Voice of America Election News 1996 – 2020 Went From Balance to Bias


USAGM Watch Commentary

The U.S. taxpayer-funded Voice of America (VOA) in the $800 million U.S. Agency for Global Media (USAGM) used to follow its VOA Charter in reporting on U.S. presidential elections. The charter, which is U.S. law, mandates that “VOA will represent America, not any single segment of American society, and will therefore present a balanced and comprehensive projection of significant American thought and institutions.

This was true for VOA’s coverage of the 1996 U.S. presidential election campaign, as reported by Adrian Karmazyn who served as chief of Voice of America’s Ukrainian Service from 2005 to 2015. During his 27-year career at VOA he also worked as a reporter, program manager and producer. Adrian Karmazyn described his work in 1996 as a Voice of America Ukrainian Service reporter in his article, “VOA’s Ukrainian window on the 1996 Democratic Convention,” published in July 2020 in The Ukrainian Weekly.

Karmazyn’s article focuses largely on his coverage of the 1996 Democratic Party convention, but it shows that he was looking for balance and certainly did not engage in any kind of partisan propaganda.

Despite the importance of other issues, for many in the Ukrainian diaspora in the U.S.A. in 1996, foreign policy remained the priority issue. But, Orest Baranyk, a lifelong Republican and vice-president of the Ukrainian Congress Committee of America (UCCA), explained that voters can’t automatically assume that a Republican will be better for Ukraine, and noted that he was satisfied with Mr. Clinton’s policies regarding Ukraine: “Basically, the Ukrainian community was always more focused on foreign policy during the Cold War – it was the top issue. At that time, it looked like Republicans were more responsive to Ukrainian issues. I think that now it is not so straightforward, since in recent years we were able to have access to the Clinton administration, to have meetings with him and [Vice-President] Gore and others. They understand Ukrainian issues, and they are engaged. So, keeping this in mind, in this case, Clinton might be even more sensitive [than Dole] to Ukrainian issues.”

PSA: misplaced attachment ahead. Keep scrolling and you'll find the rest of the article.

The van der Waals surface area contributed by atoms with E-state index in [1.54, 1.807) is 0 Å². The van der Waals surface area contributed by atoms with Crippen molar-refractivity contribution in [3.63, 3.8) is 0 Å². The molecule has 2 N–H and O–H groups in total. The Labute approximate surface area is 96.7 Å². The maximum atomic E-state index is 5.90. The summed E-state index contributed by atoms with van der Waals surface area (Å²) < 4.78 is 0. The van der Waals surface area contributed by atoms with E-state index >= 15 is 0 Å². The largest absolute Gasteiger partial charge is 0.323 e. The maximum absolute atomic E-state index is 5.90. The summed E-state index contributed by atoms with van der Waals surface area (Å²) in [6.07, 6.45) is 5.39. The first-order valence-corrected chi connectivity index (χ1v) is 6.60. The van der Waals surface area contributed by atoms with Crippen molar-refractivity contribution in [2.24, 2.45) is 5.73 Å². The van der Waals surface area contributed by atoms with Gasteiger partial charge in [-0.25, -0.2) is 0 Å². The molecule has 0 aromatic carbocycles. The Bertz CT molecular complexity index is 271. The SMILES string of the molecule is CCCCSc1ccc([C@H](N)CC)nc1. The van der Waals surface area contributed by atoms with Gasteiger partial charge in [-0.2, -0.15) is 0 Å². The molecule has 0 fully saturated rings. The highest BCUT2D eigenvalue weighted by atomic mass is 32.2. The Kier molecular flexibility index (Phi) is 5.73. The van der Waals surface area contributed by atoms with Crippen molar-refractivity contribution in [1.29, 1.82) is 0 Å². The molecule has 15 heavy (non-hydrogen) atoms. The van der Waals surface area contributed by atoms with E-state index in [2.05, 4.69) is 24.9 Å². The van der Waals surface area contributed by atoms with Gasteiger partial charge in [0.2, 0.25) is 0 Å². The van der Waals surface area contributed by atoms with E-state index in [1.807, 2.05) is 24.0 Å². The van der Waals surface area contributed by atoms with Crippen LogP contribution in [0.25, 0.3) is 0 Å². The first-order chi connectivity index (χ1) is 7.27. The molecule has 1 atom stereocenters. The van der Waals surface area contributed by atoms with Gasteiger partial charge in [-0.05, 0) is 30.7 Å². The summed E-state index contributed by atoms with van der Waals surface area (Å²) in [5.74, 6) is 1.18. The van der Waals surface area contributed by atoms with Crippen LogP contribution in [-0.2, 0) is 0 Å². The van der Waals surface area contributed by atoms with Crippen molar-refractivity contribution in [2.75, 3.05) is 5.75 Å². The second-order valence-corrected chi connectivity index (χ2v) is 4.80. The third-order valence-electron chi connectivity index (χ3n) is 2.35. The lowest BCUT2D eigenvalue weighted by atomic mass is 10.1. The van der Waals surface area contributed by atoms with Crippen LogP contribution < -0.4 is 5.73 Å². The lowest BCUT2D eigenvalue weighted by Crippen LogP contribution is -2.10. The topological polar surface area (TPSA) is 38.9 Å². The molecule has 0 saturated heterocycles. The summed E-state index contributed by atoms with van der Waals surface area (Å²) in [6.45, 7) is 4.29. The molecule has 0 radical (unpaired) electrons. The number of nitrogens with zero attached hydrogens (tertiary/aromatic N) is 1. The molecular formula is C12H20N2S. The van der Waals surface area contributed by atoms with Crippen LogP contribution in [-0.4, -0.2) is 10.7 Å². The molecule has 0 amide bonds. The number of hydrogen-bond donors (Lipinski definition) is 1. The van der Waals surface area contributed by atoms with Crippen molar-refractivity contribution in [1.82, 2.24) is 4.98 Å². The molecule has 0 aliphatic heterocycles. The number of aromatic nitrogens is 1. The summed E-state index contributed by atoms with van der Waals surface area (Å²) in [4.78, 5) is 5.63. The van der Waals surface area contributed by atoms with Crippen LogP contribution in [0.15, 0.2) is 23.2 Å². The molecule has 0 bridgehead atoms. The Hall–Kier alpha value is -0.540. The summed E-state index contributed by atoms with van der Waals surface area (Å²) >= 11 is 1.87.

However, Myron Kuro­pas, also a Republican, who worked on ethnic affairs in the Gerald Ford White House, said he supports Bob Dole. Dr. Kuropas argued that Sen. Dole is an old and reliable friend of Ukrainian Americans. He recalled accompanying Mr. Dole to a meeting of the Conference on Security and Cooperation in Europe, focusing on the issue of fulfillment of the Helsinki Accords: “Dole truly understands our issues. Years and years ago, when Bill Clinton did not even know where to find Ukraine on a map, Dole was defending human rights and was on the Helsinki Commission. He travelled to Belgrade and I went with him – this was the first review of adherence to the principles of the Helsinki Accords, and he knows Ukrainians very well, and he knows our issues.”

Such previously balanced VOA’s coverage of U.S. politics started to give way to partisan bias in recent years. During the 2016 U.S. presidential election campaign, the VOA Ukrainian Service under new management, engaged in what can be described as unprecedented partisan journalism in violation of the VOA Charter. The service enhanced with Ukrainian subtitles and posted on social media without providing any context or balance an anti-Donald Trump video by Hollywood actor Robert De Niro. In the video shown with the VOA logo , De Niro’s descriptions of Donald Trump as “punk,” “dog,” “pig,” “con,” “buls**t artist,” “mutt,” “idiot,” “fool,” “bozo,” and “blatantly stupid” are translated into Ukrainian and used with the English soundtrack.

Ukrainian-American voters represent a portion of the VOA Ukrainian Service’s online audience. VOA Ukrainian Service did not report at the same time that another Hollywood actor, Jon Voight, defended Donald Trump after De Niro likened him to a dog and also said that he wants to punch Trump the face. The VOA Ukrainian Service video was the first time in Voice of America’s history that a threat of physical violence against an American politician was condoned in a VOA-produced program. The VOA Ukrainian De Niro partisan video was eventually removed, but only after outside protests were sent to the agency which was then known as the Broadcasting Board of Governors (BBG). In 2018, the agency adopted its current name, the U.S. Agency for Global Media. At the time of the posting of the De Niro video, Amanda Bennett was VOA Director and John Lansing, currently the head of National Public Radio (NPR), was in charge of USAGM (then under its BBG name) as its CEO.

Even though the Obama Administration-era senior management under whose watch the De Niro video was posted by the VOA Ukrainian Service in 2016 had departed in the early summer of 2020, the VOA Urdu Service did exactly the same thing in July 2020 by subtitling and posting a campaign video for Democratic Party presidential candidate former Vice President Joe Biden. Only this time, Trump-appointed new USAGM CEO Michael Pack quickly moved to have the video removed and suspended some of the VOA journalists and managers.

Some of the Voice of America English Newsroom reporters have also been criticized in comments posted under some of their tweets and reports for spreading unconfirmed partisan gossip.